This scene is good enough to be in the trailer, but Wolfenstein: The New Order still did it better.
We visit several locations in the United States during the course of the game, but most locations are ruins, Nazi military bases, or war zones. This section is the only time we see the civilian areas of the country and see what’s become of the country we’re trying to liberate.
We learn that the Nazis are letting the KKK run the south, and during our walk downtown we see KKK guys casually chatting with Nazi stormtroopers.
This is interesting because the war ended 14 years ago. At this point in history, we would have the first generation of adults who had little or no meaningful memories of the old USA. The men signing up for military duty now were raised in Nazi America. They’ve spent their entire lives attending Nazi public schools, watching Nazi television, and reading Nazi books. They would all speak German as a second language, and for people working with the Nazis on a daily basis it might gradually become their primary language.
Certainly there would be a few holdouts, keeping the old ideals alive and hiding the occasional book from the censors, but for the coming generation this will be the only world they’ve ever known.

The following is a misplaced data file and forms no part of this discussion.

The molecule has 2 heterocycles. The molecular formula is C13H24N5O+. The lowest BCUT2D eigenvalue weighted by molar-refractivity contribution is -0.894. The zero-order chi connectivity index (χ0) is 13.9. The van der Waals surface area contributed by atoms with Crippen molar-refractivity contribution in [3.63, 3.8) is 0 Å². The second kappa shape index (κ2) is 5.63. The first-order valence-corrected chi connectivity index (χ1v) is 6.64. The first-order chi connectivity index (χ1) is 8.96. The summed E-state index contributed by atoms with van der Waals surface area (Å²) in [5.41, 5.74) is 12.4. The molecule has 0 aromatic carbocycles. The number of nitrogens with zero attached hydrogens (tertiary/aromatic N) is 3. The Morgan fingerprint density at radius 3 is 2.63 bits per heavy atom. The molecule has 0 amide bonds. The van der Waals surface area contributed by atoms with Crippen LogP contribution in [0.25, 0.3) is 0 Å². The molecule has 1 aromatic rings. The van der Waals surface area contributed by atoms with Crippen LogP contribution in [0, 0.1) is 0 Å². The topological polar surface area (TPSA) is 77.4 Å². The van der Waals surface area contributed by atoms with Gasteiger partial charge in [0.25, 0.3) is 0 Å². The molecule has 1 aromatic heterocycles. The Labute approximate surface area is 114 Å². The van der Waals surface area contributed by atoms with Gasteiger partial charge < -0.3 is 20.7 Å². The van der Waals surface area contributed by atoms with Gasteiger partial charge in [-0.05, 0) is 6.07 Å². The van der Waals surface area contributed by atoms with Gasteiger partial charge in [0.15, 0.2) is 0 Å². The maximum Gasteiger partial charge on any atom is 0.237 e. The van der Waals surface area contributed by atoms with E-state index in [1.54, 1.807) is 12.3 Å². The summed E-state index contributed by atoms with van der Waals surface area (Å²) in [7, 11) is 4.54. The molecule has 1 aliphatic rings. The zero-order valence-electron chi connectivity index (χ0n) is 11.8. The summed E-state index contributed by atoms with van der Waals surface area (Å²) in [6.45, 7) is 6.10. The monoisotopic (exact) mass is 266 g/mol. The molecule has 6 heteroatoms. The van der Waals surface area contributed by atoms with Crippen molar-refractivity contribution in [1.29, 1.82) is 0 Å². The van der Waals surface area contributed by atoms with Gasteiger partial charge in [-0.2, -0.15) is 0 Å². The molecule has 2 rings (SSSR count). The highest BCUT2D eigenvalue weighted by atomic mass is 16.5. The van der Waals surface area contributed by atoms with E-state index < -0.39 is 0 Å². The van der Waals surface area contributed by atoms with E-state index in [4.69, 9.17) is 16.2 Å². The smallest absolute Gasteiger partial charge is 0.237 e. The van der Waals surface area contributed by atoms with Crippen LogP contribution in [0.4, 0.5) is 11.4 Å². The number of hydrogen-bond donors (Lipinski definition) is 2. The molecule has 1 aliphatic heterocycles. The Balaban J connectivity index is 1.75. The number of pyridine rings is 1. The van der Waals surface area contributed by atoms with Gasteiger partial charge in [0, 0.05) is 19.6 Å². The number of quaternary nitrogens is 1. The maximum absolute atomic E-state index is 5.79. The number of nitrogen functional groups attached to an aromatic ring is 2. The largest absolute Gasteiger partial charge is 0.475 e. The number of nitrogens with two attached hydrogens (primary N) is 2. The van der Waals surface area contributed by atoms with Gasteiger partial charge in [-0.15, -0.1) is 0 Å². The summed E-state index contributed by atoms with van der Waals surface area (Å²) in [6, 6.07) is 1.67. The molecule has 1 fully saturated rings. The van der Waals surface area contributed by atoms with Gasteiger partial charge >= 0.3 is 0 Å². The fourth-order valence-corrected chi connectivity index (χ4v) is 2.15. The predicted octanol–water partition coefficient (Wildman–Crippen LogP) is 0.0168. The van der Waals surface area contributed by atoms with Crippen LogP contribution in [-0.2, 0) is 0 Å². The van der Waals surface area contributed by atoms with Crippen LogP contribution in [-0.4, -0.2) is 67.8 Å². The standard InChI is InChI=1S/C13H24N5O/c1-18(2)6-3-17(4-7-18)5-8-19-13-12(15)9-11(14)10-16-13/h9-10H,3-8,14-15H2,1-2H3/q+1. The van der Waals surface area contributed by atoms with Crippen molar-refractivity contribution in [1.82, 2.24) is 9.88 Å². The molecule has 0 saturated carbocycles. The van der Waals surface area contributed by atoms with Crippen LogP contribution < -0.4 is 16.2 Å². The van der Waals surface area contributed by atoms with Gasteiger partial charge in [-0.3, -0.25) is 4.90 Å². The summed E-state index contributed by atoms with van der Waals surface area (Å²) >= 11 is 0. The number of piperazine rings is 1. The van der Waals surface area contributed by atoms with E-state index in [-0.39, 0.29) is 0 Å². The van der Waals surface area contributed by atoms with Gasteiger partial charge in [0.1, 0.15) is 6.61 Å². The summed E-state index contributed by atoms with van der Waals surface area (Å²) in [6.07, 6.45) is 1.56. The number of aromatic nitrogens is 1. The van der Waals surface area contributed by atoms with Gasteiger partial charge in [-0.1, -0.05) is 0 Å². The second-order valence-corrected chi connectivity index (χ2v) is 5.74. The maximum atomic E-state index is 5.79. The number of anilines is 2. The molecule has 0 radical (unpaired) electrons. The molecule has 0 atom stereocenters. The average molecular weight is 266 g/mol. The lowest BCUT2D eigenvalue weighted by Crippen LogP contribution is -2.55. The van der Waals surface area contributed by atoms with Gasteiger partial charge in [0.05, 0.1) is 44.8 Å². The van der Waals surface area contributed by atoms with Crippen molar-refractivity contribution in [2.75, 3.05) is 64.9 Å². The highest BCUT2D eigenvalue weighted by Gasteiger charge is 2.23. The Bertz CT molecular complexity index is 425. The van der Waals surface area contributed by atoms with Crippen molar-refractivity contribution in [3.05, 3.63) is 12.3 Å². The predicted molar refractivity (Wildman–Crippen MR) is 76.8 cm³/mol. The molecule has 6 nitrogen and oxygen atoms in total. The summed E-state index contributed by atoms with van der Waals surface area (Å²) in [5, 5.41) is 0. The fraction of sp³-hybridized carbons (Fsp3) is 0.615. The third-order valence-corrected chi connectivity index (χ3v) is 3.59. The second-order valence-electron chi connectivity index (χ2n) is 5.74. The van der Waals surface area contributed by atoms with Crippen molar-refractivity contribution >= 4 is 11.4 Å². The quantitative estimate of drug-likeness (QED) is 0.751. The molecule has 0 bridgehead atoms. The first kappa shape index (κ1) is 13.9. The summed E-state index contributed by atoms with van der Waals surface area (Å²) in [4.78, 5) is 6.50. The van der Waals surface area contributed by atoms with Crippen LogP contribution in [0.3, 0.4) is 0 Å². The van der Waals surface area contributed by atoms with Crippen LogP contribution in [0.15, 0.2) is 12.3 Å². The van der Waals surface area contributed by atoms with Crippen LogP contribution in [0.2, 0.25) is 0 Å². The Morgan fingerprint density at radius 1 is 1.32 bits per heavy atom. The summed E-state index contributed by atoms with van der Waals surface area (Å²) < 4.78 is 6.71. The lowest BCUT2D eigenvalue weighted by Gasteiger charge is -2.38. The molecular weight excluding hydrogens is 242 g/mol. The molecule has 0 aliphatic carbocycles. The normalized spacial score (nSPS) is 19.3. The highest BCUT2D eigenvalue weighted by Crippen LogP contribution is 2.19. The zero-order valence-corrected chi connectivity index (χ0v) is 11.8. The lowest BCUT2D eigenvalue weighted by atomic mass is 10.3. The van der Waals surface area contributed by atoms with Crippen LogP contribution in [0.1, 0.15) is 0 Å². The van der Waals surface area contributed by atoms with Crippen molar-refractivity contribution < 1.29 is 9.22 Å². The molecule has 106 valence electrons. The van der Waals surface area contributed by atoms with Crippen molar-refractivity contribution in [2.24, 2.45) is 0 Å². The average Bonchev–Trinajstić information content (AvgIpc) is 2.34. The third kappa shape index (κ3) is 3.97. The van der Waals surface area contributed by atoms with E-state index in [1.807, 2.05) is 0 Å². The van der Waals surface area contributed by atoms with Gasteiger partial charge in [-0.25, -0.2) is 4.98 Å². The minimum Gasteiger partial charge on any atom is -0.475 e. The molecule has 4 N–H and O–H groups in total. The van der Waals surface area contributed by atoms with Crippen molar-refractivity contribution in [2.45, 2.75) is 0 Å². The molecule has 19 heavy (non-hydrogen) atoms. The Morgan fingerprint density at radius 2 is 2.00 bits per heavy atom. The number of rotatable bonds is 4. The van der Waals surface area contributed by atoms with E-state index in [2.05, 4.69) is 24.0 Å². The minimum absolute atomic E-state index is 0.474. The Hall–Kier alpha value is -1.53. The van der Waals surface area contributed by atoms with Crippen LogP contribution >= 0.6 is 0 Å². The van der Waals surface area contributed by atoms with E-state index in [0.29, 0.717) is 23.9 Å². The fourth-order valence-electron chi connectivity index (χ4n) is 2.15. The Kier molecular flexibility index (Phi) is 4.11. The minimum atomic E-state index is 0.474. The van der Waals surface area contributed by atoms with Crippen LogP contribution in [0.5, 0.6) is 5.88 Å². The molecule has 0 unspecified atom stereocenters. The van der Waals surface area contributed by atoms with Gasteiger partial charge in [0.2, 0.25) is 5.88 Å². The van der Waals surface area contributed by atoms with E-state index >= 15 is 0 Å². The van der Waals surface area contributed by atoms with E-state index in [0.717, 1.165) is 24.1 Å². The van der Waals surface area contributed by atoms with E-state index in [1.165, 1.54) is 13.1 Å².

And if you think about it, this would suggest that most of the faceless troopers you’ve been blowing away were probably more likely to be from Houston than Hamburg. The Nazis won the war, but unless they invented a cloning machine then they wouldn’t have the numbers to occupy the entire planet like this. Certainly some of their forces would need to be locally sourced. Perhaps they would have German officers in charge of native conscripts, with all of the really good hardware (the mech suits, the power armor, and the zap guns) reserved for guys from the Fatherland.
I have to wonder: What is the KKK at this point? The Nazis have put them “in charge”, but what does that mean? Are they a political party? A government agency? Are mayors, sheriffs, and city councils elected by the people, or are they appointed by the Nazi leadership? Because directly vetting and assigning a mayor for every pissant little city in the US would require an enormous bureaucracy.
To be absolutely clear: I’m not suggesting that Wolfenstein II would be a better game if the writer explained all of this. I wouldn’t want a scene where BJ has to go through a bunch of anguish because he realizes he’s been gunning down conscripted Tennessee farm boys. Like Star Wars, a big appeal of this series – indeed, maybe the entire point – is to have an unambiguously evil force to oppose so that we can do our first-person manshoots without worrying that our main character has gone too far.
Still, I find it hard not to look around this small town and wonder what the place would really look like after all this time, and how it all works.
Anyway, once BJ deals with Herr Milkshake, he goes through a secret tunnel to the Nazi base. This involves a lot of sneaking, so next time we’ll talk about what the developer did with stealth gameplay this time around.
 Yes, it’s about a decade early for the BLA, but the Nazis invaded America so…
 Well, as useful as any of the other quest dispensers in the story. Obviously BJ does all the shooting.
 Like exploding barrels.
 According to my admittedly small sample size.